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Archive for Monday, February 22, 1999

S MASCOTS FIND REWARDS IN THEIR WORK

February 22, 1999

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Mascots perform in sweltering suits just to see the smiles on Jayhawk fans' faces.

It's not easy being a Jay -- it's hot, sweaty work under the smiling bird's head.

"It's like wearing a fur coat in the summer," said Le-Thu Tuttle, the Kansas University mascot coach.

But the men and women inside the Big Jay and Baby Jay costumes say the reactions from fans make it bearable.

"I just love little kids running up to you," said Josh Cox, a Big Jay. "They'll run up to you with a big grin."

Six KU students trade off filling the shoes of KU's Big Jay and Baby Jay. They work long hours, sometimes 20 hours a week, to root for the Jayhawks at sporting events and to cover the 250 outside appearances a year the mascots make at events like weddings and birthday parties.

The students don't get paid for their appearances at sporting events, but they do get a stipend for outside appearances.

Becoming a mascot

Mascots, all full-time KU students, go through tryouts in the spring. They perform impromptu skits, learn the Rock Chalk chant and perform some basic stunts. Tuttle said that along with some degree of physical fitness, she looks for expressive movements and a certain height.

To be Baby Jay, a person can be no taller than 5-foot-2; Big Jays need to be between 5-foot-11 and 6-foot-2. Most Baby Jays are women and Big Jays are men because of the height limitations of the costumes.

The costumes are bulky and heavy: Baby Jay's costume weighs between 15 and 20 pounds, while Big Jay's duds and head weigh 25 to 30 pounds.

"The suit is kind of like a 30-pound carpet hanging on you," Big Jay Brian Carpenter said.

Once chosen as a mascot, students go to camp to learn how to be good Jays.

"You can be a mascot and be shy, but once you're in that suit" it's a different matter, Tuttle said.

There is also a certain etiquette to be followed.

"Birds don't talk," Tuttle said.

Mascots also don't show any skin and they don't get out of costume in public. During a hot basketball or football game, the Jays sneak off to take breaks.

For Carpenter, that can mean ducking into a concession stand or even an Allen Fieldhouse broom closet. Once out of the public's view, he takes Big Jay's head off and guzzles water.

"I cramp up if I haven't been drinking enough water during the game," he said.

Wearing the costume, it's easy to dehydrate. There is no way to avoid sweating at a basketball or football game for the Jays, they say.

"I've heard of people losing 5 to 10 pounds during a game," Cox said. "I just hope someone opens the door (of Allen Fieldhouse) once in a while and I stick my beak into the breeze."

Making it memorable

Carpenter said he always wanted to be a mascot.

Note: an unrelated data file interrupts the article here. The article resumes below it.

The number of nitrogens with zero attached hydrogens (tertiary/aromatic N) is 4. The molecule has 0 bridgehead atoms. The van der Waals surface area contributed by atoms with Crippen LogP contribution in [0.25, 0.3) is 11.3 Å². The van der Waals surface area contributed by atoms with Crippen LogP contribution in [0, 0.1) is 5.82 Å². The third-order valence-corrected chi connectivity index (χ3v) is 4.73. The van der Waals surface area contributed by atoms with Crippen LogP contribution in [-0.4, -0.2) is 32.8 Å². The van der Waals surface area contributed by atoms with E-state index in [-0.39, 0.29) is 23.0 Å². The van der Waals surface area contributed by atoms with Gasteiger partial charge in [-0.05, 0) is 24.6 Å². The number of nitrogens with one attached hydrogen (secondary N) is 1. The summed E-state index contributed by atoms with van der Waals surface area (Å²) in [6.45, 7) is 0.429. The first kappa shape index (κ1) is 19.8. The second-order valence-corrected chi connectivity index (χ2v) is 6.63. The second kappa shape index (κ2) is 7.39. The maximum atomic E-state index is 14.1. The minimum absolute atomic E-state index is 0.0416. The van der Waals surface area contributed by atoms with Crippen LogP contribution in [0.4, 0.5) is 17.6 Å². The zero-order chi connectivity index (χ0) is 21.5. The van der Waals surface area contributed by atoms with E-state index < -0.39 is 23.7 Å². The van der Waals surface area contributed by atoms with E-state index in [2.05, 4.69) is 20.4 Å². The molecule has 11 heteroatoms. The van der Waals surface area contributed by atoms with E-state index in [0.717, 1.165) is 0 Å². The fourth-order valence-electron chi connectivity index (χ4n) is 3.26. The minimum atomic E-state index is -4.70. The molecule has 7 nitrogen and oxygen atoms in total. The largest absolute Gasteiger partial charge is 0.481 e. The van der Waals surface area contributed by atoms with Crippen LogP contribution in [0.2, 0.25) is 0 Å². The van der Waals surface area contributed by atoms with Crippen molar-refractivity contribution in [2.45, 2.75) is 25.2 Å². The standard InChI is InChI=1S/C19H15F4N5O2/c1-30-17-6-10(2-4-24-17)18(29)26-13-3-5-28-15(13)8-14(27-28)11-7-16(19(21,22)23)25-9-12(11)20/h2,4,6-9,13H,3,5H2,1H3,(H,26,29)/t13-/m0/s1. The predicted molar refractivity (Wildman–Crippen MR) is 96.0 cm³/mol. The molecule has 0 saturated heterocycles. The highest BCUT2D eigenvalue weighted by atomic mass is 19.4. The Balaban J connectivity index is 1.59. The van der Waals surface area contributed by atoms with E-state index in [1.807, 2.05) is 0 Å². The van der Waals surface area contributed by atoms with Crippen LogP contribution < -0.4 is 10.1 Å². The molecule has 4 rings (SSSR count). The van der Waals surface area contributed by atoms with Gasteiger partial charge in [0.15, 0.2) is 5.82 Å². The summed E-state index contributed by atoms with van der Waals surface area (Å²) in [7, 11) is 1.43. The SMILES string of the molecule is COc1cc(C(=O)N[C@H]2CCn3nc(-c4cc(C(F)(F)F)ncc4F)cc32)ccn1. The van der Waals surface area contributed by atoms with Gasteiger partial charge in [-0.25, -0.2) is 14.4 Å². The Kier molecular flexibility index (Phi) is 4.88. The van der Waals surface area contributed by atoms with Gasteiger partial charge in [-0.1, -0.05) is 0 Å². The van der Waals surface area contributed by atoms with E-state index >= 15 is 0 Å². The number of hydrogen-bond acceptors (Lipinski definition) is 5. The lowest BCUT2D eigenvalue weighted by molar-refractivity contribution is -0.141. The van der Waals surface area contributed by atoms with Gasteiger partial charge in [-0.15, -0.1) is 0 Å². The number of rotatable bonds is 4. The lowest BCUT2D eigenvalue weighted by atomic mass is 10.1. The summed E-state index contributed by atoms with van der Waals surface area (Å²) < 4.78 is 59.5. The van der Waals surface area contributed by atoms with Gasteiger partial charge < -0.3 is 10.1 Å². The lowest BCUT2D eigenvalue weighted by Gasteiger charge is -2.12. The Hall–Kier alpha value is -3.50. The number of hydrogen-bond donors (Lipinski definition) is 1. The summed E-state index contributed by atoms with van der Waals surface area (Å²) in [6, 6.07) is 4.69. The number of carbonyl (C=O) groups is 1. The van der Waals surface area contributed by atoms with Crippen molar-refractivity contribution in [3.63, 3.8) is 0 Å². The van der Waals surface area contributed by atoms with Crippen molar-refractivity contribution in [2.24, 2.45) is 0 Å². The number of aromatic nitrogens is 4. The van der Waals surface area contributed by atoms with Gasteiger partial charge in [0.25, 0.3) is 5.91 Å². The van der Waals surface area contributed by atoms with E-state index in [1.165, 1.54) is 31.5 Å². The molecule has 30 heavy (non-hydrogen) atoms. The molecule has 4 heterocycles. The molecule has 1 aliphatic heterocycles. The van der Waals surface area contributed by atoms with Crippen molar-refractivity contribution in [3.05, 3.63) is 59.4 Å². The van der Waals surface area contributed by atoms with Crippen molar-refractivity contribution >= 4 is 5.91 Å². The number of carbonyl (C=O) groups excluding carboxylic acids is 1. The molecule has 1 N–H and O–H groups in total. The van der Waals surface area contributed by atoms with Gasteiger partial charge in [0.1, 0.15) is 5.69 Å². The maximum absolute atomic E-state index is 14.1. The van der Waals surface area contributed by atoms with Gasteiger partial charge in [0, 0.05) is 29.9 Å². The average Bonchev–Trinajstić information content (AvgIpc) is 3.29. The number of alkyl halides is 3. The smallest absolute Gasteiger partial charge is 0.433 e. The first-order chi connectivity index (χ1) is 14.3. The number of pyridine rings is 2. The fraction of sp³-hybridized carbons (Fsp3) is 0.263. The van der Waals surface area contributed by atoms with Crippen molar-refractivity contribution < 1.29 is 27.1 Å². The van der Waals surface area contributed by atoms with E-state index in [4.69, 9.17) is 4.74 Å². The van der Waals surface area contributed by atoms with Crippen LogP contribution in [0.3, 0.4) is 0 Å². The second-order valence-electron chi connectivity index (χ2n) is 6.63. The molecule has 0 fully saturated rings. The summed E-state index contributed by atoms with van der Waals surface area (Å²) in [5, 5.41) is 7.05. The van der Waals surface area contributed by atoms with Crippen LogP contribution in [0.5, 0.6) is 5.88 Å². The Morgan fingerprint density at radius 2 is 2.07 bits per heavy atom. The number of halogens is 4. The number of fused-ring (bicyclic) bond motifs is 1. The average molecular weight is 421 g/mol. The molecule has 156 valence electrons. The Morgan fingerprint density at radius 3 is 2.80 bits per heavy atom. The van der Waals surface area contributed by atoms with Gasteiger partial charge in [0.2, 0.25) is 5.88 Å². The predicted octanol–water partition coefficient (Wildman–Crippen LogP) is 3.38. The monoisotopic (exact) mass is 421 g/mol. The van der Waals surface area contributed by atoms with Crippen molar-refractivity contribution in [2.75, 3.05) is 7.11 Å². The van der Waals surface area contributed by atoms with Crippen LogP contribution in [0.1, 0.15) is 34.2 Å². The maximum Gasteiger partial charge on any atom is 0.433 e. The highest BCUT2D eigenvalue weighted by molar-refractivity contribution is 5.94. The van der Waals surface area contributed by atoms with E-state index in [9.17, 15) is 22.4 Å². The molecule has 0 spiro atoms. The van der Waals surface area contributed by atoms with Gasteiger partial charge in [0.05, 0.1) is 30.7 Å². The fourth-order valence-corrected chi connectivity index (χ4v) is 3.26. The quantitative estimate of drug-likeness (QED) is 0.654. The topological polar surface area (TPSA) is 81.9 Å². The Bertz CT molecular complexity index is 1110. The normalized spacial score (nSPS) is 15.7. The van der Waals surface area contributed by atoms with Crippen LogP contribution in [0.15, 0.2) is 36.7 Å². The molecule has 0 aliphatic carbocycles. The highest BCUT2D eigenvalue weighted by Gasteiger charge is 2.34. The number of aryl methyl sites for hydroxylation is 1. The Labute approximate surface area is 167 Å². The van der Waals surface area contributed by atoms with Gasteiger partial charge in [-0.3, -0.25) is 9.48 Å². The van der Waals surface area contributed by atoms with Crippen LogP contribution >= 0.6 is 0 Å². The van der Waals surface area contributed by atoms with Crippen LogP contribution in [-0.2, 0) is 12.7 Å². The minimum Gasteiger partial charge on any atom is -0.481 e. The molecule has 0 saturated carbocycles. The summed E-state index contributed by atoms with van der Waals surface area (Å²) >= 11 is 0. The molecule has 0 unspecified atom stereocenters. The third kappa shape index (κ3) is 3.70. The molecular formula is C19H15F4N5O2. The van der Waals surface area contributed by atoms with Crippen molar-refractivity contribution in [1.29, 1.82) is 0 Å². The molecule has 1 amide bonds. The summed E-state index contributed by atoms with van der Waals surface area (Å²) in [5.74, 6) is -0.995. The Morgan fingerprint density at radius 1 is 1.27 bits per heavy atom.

"When I was a little kid ... we went to a Royals game and the San Diego Chicken played with my sister's pigtails," he said.

His mother still tells the story of that experience, and that inspires Carpenter.

"Every time I go out on the court, I try and make it a story for someone," he said.

The birds' antics include rubbing people's heads with their wings, tickling children and shaking hands. The Jays also gets lots of hugs, "and it's not just from kids," Carpenter said.

Cox says he likes to direct the band and joke with the cheerleaders.

Carpenter says he finds his "gags" through trial and error.

"It's if it's funny, I keep doing it," he said. "... You kind of have to be a little goofy. ... I can even just go up in front of someone and stare at them and they'll start laughing."

While Big Jay has to act tough, Baby Jay gets to have more fun, Baby Jay Tabby Anderson said.

"We can hide behind Big Jay, act frightened, act bashful, act flattered," she said. Because the costume is more maneuverable, she even does some cartwheels.

Behind the head

It's hard to tell who is who in costume; only little character quirks like their walks give them away to those who know them well. The anonymity gives the mascots freedom.

"It's just a lot easier to be silly," Anderson said. "It's Halloween, but we do it all year long."

Big Jay and Baby Jay get to be silly together, but they also tangle with other mascots, particularly at football games.

Cox said he had a run in with Iowa State's mascot. It bonked him on the beak, so he chased after it.

"It's not like we're the most graceful creatures in the world when we're trying to run," he said.

Eventually, the Iowa State dance squad grabbed him and ran him into the goal post.

"My yell leaders came and saved me," he said.

While it is mostly fun and games, Tuttle said some antics leave the students bruised and sore. Wearing the Jays' heads leaves many necks sore.

After a game is finished, most of the people inside the birds want the same thing -- a shower.

"I'm nasty. Every part of me smells," Cox said.

For Anderson, the post-game need is simple: She just wants fresh air.

"It takes a little getting used to, after you take the suit off," Cox said.

Out of costume, the Jays go from being the beloved icons of thousands to college students in sweat-soaked clothes. Cox said that as he walks out of the Allen Fieldhouse, he feels strange -- no children run up to him. But the sweaty hours are worth it.

"Just the opportunity to be on the basketball court during a game. ... We get to be in the middle of that," Cox said.

The mascot squad also includes Big Jay Mark McLean, Baby Jay Mandy Pitler, and Baby Jay Lori Bachtel.

Any students interested in spring tryouts can call the KU Spirit Squad Office at (785) 864-3002.

-- Felicia Haynes' phone message number is 832-7173. Her e-mail address is fhaynes@ljworld.com.

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